Use a wide angle lens (24-35mm) with an FLD filter to compensate for the reciprocity that color negative film produces on long exposures. Pick the view you like, set up your camera and tripod, and take a series of 12-to-20-second exposures. This technique, combined with a lot of luck and several rolls of film, has produced some of the nicest lightning shots I've seen. The bolt comes out a neon red-purple color.
I just used a high aperature (f22 or so) and went to a hill or something with very little light polution and kept the lense open for extended periods, catching multiple lightning bolts, making the picture look like one huge strike. Overly simple, but it's good enough for me
Hello. Just found this fourm, and am going through the old posts and came across this post. I have a "overall" simple formula that has worked for me. You HAVE TO have a camera where you can adjust the ISO and apeture. I.E. Digital SLR.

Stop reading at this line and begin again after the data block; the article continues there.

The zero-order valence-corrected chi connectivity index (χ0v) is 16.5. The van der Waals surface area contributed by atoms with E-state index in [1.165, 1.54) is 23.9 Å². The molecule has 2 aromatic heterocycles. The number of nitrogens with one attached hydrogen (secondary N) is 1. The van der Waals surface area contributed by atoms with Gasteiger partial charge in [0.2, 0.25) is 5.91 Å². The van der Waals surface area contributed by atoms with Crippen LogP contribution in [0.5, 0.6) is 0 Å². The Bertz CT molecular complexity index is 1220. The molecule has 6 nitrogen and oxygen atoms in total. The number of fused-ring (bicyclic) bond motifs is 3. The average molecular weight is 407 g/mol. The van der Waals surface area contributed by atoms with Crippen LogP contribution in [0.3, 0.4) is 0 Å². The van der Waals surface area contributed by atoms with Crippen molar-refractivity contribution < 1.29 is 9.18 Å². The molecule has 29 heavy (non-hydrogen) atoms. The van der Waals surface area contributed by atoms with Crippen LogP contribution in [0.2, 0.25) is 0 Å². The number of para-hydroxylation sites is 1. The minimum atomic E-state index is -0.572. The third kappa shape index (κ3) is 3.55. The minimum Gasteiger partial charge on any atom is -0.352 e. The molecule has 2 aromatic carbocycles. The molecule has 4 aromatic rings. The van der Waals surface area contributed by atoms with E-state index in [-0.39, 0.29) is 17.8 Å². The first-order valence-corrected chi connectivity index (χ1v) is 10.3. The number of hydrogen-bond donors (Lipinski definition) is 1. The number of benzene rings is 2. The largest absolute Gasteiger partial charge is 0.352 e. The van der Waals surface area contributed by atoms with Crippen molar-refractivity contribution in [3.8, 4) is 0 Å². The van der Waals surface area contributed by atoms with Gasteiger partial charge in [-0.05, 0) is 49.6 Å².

Here is a "basic" formula to follow... (For digital camera users)

If the lighting is 2 or more miles away, (10 or more seconds after flash you will hear thunder) you will want to use ISO 400 speed, and around f/4.0. Set your camera on a tripod, and compose your shot in the direction the lightning is. If there are existing lights, (yard lights, houses) try a 30 second exposure, and see if the lights are blown out, too dim, or look properly exposed. Adjust aperture to get a properly exposed 30 second picture. If you have to stray too far from 4.0, then you may need to move farther away from the lights. Once you have a properly exposed, 30 second picture, you are set. As lightning strikes, it will just add to the picture. So you now have the properly exposed foreground, with lightning bolts in the frame as well. Kinda like this...